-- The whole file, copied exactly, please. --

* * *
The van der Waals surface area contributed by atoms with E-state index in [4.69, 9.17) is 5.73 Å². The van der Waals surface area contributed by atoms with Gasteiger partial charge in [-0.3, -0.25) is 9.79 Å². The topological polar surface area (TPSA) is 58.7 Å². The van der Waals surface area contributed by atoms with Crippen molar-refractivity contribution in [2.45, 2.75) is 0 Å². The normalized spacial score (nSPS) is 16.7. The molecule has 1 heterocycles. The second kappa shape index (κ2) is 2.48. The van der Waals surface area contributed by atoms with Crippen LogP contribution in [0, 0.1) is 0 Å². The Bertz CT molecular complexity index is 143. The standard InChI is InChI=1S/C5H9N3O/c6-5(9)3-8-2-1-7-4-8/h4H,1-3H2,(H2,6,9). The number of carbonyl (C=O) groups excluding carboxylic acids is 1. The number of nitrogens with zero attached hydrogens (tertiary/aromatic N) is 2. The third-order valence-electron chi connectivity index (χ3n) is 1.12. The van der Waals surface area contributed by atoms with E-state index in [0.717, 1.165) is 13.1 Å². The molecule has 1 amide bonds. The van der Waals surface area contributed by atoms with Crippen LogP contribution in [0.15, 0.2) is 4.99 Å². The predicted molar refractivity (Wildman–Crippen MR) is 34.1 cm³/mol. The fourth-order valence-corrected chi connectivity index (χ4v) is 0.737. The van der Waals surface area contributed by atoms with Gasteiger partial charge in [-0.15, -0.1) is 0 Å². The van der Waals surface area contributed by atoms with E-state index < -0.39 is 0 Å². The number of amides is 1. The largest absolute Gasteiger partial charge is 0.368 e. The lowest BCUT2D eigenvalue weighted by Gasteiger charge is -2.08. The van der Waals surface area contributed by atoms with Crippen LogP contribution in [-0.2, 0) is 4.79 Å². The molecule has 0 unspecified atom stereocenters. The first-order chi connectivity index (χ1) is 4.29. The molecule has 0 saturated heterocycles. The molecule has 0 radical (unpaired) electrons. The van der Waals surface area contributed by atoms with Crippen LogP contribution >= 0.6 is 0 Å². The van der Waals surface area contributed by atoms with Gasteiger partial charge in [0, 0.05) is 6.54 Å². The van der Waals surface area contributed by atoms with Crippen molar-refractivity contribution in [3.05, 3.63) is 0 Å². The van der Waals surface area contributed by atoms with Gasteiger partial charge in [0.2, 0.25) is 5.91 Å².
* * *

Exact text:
The van der Waals surface area contributed by atoms with E-state index in [4.69, 9.17) is 5.73 Å². The van der Waals surface area contributed by atoms with Gasteiger partial charge in [-0.3, -0.25) is 9.79 Å². The topological polar surface area (TPSA) is 58.7 Å². The van der Waals surface area contributed by atoms with Crippen molar-refractivity contribution in [2.45, 2.75) is 0 Å². The normalized spacial score (nSPS) is 16.7. The molecule has 1 heterocycles. The second kappa shape index (κ2) is 2.48. The van der Waals surface area contributed by atoms with Crippen LogP contribution in [0, 0.1) is 0 Å². The Bertz CT molecular complexity index is 143. The standard InChI is InChI=1S/C5H9N3O/c6-5(9)3-8-2-1-7-4-8/h4H,1-3H2,(H2,6,9). The number of carbonyl (C=O) groups excluding carboxylic acids is 1. The number of nitrogens with zero attached hydrogens (tertiary/aromatic N) is 2. The third-order valence-electron chi connectivity index (χ3n) is 1.12. The van der Waals surface area contributed by atoms with E-state index in [0.717, 1.165) is 13.1 Å². The molecule has 1 amide bonds. The van der Waals surface area contributed by atoms with Crippen LogP contribution in [0.15, 0.2) is 4.99 Å². The predicted molar refractivity (Wildman–Crippen MR) is 34.1 cm³/mol. The fourth-order valence-corrected chi connectivity index (χ4v) is 0.737. The van der Waals surface area contributed by atoms with Gasteiger partial charge in [-0.15, -0.1) is 0 Å². The van der Waals surface area contributed by atoms with E-state index < -0.39 is 0 Å². The number of amides is 1. The largest absolute Gasteiger partial charge is 0.368 e. The lowest BCUT2D eigenvalue weighted by Gasteiger charge is -2.08. The van der Waals surface area contributed by atoms with Crippen LogP contribution in [-0.2, 0) is 4.79 Å². The molecule has 0 unspecified atom stereocenters. The first-order chi connectivity index (χ1) is 4.29. The molecule has 0 saturated heterocycles. The molecule has 0 radical (unpaired) electrons. The van der Waals surface area contributed by atoms with Crippen LogP contribution >= 0.6 is 0 Å². The van der Waals surface area contributed by atoms with Gasteiger partial charge in [0, 0.05) is 6.54 Å². The van der Waals surface area contributed by atoms with Crippen molar-refractivity contribution in [3.05, 3.63) is 0 Å². The van der Waals surface area contributed by atoms with Gasteiger partial charge in [0.2, 0.25) is 5.91 Å².